ladyat's birthday visit to her favorite castle was a definite hit. Eilean Donan was destroyed during the Jacobite period and was completely rebuilt post-WWI as a summer home by the heir to the clan that had commanded it prior to its destruction. The castle is therefore completely furnished in a more utilitarian style than many castles that are refurbished as pure showplaces. The exhibits in the castle include a recreation of the kitchen, including posed models of the staff making a dinner for the family and guests.

We finished at the castle about 11.30 and returned to the B&B to have some tea, hang the wet laundry on the line, and finalize our destinations for the afternoon. We weren't too sure of the actual time it would take us to get to various places, so we decided to limit ourselves to get to Portree and back. There is a Good Beer Guide recommended pub on the way at the perfect spot to refresh ourselves mid-afternoon (of course).

The Isle of Skye is beautiful but there aren't very many historical museums in the northern part. Because of this (and better roads than we had expected) we didn't spend very much time in any given place and had lots of time remaining to the day when we finished in Portree. To take advantage of the time, we continued up the main road to Uig, where the Isle of Skye brewery is located. Unfortunately, we arrived just as the brewery was closing, so we were unable to take a tour. We did, however, manage to stop at the Good Beer Guide listed pub for something to assuage our disappointment.

We traveled back to the mainland and decided to take a side trip to Plockton for dinner and drinks (again, pubs listed in the Good Beer Guide were there). The roads between Kyle of Lochalsh and Plockton were the worst we had seen so far - narrow one-lane affairs with passing places - so we were extremely surprised to see the crowds in what was clearly a rather popular seaside holiday spot. We were unable to get a seat at the first place we tried, so we ended up at the Plockton Hotel, which purported to have one of the summer Traditional Music sessions to start at 9 pm (when we left at 9.30 pm nothing had started yet, so we missed it). Food and beer were both as recommended, and they put a candle on ladyat's pecan pie for her.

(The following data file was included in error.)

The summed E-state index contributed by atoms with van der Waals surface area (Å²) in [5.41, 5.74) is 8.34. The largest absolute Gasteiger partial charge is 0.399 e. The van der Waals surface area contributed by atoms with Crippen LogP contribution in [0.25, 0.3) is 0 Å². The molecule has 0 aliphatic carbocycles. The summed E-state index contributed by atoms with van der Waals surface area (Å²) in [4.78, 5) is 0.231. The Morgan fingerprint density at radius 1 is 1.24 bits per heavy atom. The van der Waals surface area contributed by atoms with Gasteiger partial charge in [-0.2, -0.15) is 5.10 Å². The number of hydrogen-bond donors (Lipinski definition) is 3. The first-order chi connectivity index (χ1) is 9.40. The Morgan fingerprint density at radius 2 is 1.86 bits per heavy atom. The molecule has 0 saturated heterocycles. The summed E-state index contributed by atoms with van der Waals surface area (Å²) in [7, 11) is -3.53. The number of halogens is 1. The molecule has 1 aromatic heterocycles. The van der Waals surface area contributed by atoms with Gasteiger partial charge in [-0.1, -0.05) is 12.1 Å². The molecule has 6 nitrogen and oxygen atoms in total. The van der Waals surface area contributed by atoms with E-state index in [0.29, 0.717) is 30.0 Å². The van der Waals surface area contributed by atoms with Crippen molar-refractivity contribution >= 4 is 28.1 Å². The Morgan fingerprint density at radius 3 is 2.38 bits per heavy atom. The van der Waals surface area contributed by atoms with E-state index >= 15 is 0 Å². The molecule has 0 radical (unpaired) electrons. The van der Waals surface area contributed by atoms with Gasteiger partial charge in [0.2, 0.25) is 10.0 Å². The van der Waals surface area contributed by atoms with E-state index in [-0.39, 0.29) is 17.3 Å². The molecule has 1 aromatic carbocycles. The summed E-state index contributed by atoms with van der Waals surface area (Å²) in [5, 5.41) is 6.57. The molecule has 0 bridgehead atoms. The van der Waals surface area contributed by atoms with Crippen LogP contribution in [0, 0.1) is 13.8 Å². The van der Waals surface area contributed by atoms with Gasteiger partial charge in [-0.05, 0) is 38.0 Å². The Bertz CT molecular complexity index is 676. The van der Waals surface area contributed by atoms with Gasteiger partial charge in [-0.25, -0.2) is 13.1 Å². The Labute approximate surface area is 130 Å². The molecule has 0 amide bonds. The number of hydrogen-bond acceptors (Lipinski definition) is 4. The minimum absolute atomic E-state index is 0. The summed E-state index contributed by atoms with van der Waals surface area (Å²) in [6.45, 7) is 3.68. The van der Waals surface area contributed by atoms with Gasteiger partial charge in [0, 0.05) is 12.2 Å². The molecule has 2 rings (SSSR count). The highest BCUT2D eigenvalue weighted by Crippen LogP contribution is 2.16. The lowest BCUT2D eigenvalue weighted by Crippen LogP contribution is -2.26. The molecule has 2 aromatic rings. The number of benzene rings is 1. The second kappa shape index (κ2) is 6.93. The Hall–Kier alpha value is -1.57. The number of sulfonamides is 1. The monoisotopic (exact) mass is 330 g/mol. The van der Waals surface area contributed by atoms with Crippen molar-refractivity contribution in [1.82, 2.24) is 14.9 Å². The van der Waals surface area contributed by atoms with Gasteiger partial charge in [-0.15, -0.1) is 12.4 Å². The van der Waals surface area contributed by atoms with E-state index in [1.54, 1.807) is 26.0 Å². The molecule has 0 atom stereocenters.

We neither killed anyone nor wrecked the car on the way back to the B&B. We decided to take the camera with us to actually get pictures of Eilean Donan in the night lights. Little did we know that the lights are turned out at 10 pm, so between the time we drove down the hill into town (with the castle beautifully lit) and the time we actually got the camera and walked around to it, the lights were off. *shrug* These things happen.

At the B&B, Louise had taken our clothes off the line, folded them, and put them in our room. We spent some time re-packing and snuggled in for the night.

Thursday - Dornie/Glasgow

To vary our routine, we decided to cross back over to the Isle of Skye and head to the southern end (Clan Donald country) and take the ferry across to Mallaig. This would take little more time than driving the same roads we had used to get up to Dornie, and would have the advantage of seeing the garden and museum at Ardmore, the steam train on the line from Mallaig to Ft. William, and the photogenic RR bridge in Glenfinnan (the one used for the Harry Potter "Hogwarts Express" scenes).

The museum at the Ardmore castle and gardens is very well done. It tells an only slightly biased (*g*) story of the Lords of the Isles and the MacDonald's place as heads of the known universe. We spent nearly all our spare time there and made the ferry queue in time to get one of the last non-reserved slots for the 11.45 sailing.

When we reached Mallaig, the steam train was at the station but we really didn't have time to stop (since we needed to have the car back to Glasgow by 6 pm and wanted to stop for lunch somewhere on the way). We had a false alarm or two regarding the Harry Potter bridge but finally realized we were there when we reached Glenfinnan and pulled into the Visitor Center parking lot, only to see the bridge across the way.